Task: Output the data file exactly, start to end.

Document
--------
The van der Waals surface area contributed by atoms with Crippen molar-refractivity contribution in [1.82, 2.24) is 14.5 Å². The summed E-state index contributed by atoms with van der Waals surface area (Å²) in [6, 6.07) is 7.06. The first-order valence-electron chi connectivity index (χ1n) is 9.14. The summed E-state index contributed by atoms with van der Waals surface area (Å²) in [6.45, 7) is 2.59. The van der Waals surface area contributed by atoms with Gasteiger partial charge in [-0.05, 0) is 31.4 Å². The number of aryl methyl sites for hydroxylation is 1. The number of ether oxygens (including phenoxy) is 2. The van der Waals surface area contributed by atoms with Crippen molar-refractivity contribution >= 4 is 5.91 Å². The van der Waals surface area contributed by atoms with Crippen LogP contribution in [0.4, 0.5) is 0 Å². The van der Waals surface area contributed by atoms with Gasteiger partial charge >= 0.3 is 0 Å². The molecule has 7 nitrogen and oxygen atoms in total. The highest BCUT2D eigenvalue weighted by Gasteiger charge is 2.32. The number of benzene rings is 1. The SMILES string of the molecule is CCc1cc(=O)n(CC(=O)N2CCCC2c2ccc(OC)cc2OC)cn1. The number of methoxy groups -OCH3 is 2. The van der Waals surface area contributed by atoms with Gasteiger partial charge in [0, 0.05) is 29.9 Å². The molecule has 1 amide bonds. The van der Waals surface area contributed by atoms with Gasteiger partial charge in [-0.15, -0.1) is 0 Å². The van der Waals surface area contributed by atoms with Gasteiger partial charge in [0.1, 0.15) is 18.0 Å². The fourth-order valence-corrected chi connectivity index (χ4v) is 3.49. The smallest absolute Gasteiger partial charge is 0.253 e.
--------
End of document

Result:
The van der Waals surface area contributed by atoms with Crippen molar-refractivity contribution in [1.82, 2.24) is 14.5 Å². The summed E-state index contributed by atoms with van der Waals surface area (Å²) in [6, 6.07) is 7.06. The first-order valence-electron chi connectivity index (χ1n) is 9.14. The summed E-state index contributed by atoms with van der Waals surface area (Å²) in [6.45, 7) is 2.59. The van der Waals surface area contributed by atoms with Gasteiger partial charge in [-0.05, 0) is 31.4 Å². The number of aryl methyl sites for hydroxylation is 1. The number of ether oxygens (including phenoxy) is 2. The van der Waals surface area contributed by atoms with Crippen molar-refractivity contribution >= 4 is 5.91 Å². The van der Waals surface area contributed by atoms with Crippen LogP contribution in [0.4, 0.5) is 0 Å². The van der Waals surface area contributed by atoms with Gasteiger partial charge >= 0.3 is 0 Å². The molecule has 7 nitrogen and oxygen atoms in total. The highest BCUT2D eigenvalue weighted by Gasteiger charge is 2.32. The number of benzene rings is 1. The SMILES string of the molecule is CCc1cc(=O)n(CC(=O)N2CCCC2c2ccc(OC)cc2OC)cn1. The number of methoxy groups -OCH3 is 2. The van der Waals surface area contributed by atoms with Gasteiger partial charge in [0, 0.05) is 29.9 Å². The molecule has 1 amide bonds. The van der Waals surface area contributed by atoms with Gasteiger partial charge in [-0.15, -0.1) is 0 Å². The van der Waals surface area contributed by atoms with Gasteiger partial charge in [0.1, 0.15) is 18.0 Å². The fourth-order valence-corrected chi connectivity index (χ4v) is 3.49. The smallest absolute Gasteiger partial charge is 0.253 e.